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When Upselling Becomes Unlawful Under the Automotive Repair Act

The California Automotive Repair Act (the “Act”), codified as California Business and Professions Code section 9800 et seq., was enacted by the California Legislature in 1971 in an attempt to regulate automotive repair dealers, namely those who engage in the business of repairing or diagnosing malfunctions of motor vehicles.  Under the terms of the Act, the Bureau of Automotive Repair (the “Bureau”) is responsible for enforcing and administering the Act by adopting and enforcing regulations necessary to protect the public.

In a recent administrative accusation, the Bureau and State Attorney General accused a number of Midas repair facilities of multiple violations of the Act and related regulations.  More specifically, the Bureau alleged that the shops committed fraud by advertising cheap inspections or services to lure in customers.   The shops would then diagnose serious non-existent problems requiring costly repairs.  After receiving numerous consumer complaints, the Bureau sent a number of undercover shoppers to the relevant Midas facilities.  In its August 2010 Bulletin, the California New Car Dealers Association pulled the following cases from the accusation in an effort to aid automotive repair facilities in determining when upselling, i.e. inducing the customer to purchase more expensive items in order to make a more profitable sale, becomes unlawful:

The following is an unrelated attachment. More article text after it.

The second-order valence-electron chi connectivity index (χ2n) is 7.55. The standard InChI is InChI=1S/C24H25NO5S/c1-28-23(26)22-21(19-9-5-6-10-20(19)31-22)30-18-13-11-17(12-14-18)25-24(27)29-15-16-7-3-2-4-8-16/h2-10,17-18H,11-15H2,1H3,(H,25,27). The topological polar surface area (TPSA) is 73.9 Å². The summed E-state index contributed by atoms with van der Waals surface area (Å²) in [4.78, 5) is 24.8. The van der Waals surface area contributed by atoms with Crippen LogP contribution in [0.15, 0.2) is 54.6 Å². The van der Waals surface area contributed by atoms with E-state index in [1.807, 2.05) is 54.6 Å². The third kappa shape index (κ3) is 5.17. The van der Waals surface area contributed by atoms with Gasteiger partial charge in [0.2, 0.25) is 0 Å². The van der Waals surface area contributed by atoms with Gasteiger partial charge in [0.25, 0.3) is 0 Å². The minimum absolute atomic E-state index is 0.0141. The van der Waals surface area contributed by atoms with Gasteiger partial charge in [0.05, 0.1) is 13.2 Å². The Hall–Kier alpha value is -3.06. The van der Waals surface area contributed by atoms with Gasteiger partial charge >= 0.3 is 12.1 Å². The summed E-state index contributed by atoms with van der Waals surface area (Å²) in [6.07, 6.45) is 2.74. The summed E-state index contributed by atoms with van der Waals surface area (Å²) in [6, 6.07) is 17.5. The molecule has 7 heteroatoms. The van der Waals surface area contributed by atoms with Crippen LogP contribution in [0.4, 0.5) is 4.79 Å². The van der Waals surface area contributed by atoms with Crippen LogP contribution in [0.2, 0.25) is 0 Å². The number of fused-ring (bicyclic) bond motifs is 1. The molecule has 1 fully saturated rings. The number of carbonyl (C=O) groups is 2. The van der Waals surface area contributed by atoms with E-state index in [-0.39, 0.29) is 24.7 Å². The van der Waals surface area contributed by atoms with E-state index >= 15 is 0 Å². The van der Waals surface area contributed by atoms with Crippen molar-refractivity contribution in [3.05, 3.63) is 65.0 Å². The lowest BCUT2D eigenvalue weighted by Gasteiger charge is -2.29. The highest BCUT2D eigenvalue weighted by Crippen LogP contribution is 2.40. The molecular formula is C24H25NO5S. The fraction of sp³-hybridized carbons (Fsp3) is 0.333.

• An undercover shopper took a vehicle in for a $21.95 brake special.  The vehicle had been pre-inspected to guarantee that the only problem with the vehicle was that it needed a new set of front brake pads.  A couple of hours after dropping off the vehicle, the customer was told that the following repairs needed to be made: the front rotors needed to be “procut” in order to be saved; the rear rotors need to be adjusted and cleaned; the brake system needed to be flushed; the cooling system needed to be flushed; and the bottom radiator hoses needed to be replaced.  The estimated cost to repair the damage was $642.00.
  • An undercover shopper took in a vehicle with a coupon for a free brake inspection.  Again, the vehicle had been pre-inspected to guarantee that it was not in need of any repairs.  Later that day, the customer was told that the following repairs needed to be made: the rear rotors needed to be replaced; the front rotors needed to be resurfaced; and all four brake pads needed to be replaced.  The estimated cost to repair the damage was $1,847.00.

While some amount of upselling is permissible, automotive repair facilities should use these examples as a guide to avoid engaging in impermissible conduct as violations of the Act can have serious consequences.  Common disciplinary actions that result from a formal investigation include revocation of the facility’s registration or license, suspension of operations for a specified period of time, probation or any combination thereof.

Erica A. Stuckey

estuckey@carnaclaw.com